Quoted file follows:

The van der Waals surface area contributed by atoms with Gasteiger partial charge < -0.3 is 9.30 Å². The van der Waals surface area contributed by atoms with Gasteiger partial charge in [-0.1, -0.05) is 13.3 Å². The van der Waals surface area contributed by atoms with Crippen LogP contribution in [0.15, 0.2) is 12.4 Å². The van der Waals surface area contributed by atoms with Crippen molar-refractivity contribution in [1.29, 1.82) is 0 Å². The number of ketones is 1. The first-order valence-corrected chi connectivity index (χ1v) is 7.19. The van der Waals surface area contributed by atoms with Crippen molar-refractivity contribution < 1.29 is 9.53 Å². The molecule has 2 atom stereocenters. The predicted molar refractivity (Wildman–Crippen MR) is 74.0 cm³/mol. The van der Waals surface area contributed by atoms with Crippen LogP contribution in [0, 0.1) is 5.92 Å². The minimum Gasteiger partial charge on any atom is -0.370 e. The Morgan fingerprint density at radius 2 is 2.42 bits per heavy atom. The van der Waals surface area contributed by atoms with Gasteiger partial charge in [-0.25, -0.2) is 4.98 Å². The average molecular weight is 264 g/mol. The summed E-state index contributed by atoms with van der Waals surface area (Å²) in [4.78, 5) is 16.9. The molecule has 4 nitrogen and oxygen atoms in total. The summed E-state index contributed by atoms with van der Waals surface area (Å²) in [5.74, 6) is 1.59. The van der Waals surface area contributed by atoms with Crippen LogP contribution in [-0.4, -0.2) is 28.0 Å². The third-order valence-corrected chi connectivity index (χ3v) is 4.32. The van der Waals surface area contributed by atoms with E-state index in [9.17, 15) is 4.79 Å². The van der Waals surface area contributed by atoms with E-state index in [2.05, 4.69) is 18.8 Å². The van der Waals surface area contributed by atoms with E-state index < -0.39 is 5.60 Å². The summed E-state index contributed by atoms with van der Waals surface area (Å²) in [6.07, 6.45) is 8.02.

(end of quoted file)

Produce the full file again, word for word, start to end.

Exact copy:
The van der Waals surface area contributed by atoms with Gasteiger partial charge < -0.3 is 9.30 Å². The van der Waals surface area contributed by atoms with Gasteiger partial charge in [-0.1, -0.05) is 13.3 Å². The van der Waals surface area contributed by atoms with Crippen LogP contribution in [0.15, 0.2) is 12.4 Å². The van der Waals surface area contributed by atoms with Crippen molar-refractivity contribution in [1.29, 1.82) is 0 Å². The number of ketones is 1. The first-order valence-corrected chi connectivity index (χ1v) is 7.19. The van der Waals surface area contributed by atoms with Crippen molar-refractivity contribution < 1.29 is 9.53 Å². The molecule has 2 atom stereocenters. The predicted molar refractivity (Wildman–Crippen MR) is 74.0 cm³/mol. The van der Waals surface area contributed by atoms with Crippen LogP contribution in [0, 0.1) is 5.92 Å². The minimum Gasteiger partial charge on any atom is -0.370 e. The Morgan fingerprint density at radius 2 is 2.42 bits per heavy atom. The van der Waals surface area contributed by atoms with Gasteiger partial charge in [-0.25, -0.2) is 4.98 Å². The average molecular weight is 264 g/mol. The summed E-state index contributed by atoms with van der Waals surface area (Å²) in [4.78, 5) is 16.9. The molecule has 4 nitrogen and oxygen atoms in total. The summed E-state index contributed by atoms with van der Waals surface area (Å²) in [5.74, 6) is 1.59. The van der Waals surface area contributed by atoms with Crippen LogP contribution in [-0.4, -0.2) is 28.0 Å². The third-order valence-corrected chi connectivity index (χ3v) is 4.32. The van der Waals surface area contributed by atoms with E-state index in [9.17, 15) is 4.79 Å². The van der Waals surface area contributed by atoms with E-state index in [2.05, 4.69) is 18.8 Å². The van der Waals surface area contributed by atoms with E-state index < -0.39 is 5.60 Å². The summed E-state index contributed by atoms with van der Waals surface area (Å²) in [6.07, 6.45) is 8.02.